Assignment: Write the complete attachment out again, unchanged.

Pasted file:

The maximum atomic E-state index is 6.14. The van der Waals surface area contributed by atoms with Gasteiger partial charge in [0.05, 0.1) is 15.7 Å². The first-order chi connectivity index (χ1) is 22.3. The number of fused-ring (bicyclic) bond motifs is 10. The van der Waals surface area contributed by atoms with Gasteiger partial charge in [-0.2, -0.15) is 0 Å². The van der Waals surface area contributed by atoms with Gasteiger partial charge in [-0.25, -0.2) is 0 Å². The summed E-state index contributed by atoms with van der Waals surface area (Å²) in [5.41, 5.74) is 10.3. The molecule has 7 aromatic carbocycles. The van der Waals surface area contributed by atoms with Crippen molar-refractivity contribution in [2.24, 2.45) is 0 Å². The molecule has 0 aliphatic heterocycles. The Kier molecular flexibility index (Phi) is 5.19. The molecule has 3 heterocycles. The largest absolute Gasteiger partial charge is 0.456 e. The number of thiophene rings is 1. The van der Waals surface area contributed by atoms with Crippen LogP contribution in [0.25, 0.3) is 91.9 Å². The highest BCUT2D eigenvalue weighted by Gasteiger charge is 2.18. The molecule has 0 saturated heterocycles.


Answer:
The maximum atomic E-state index is 6.14. The van der Waals surface area contributed by atoms with Gasteiger partial charge in [0.05, 0.1) is 15.7 Å². The first-order chi connectivity index (χ1) is 22.3. The number of fused-ring (bicyclic) bond motifs is 10. The van der Waals surface area contributed by atoms with Gasteiger partial charge in [-0.2, -0.15) is 0 Å². The van der Waals surface area contributed by atoms with Gasteiger partial charge in [-0.25, -0.2) is 0 Å². The summed E-state index contributed by atoms with van der Waals surface area (Å²) in [5.41, 5.74) is 10.3. The molecule has 7 aromatic carbocycles. The van der Waals surface area contributed by atoms with Crippen molar-refractivity contribution in [2.24, 2.45) is 0 Å². The molecule has 0 aliphatic heterocycles. The Kier molecular flexibility index (Phi) is 5.19. The molecule has 3 heterocycles. The largest absolute Gasteiger partial charge is 0.456 e. The number of thiophene rings is 1. The van der Waals surface area contributed by atoms with Crippen LogP contribution in [0.25, 0.3) is 91.9 Å². The highest BCUT2D eigenvalue weighted by Gasteiger charge is 2.18. The molecule has 0 saturated heterocycles.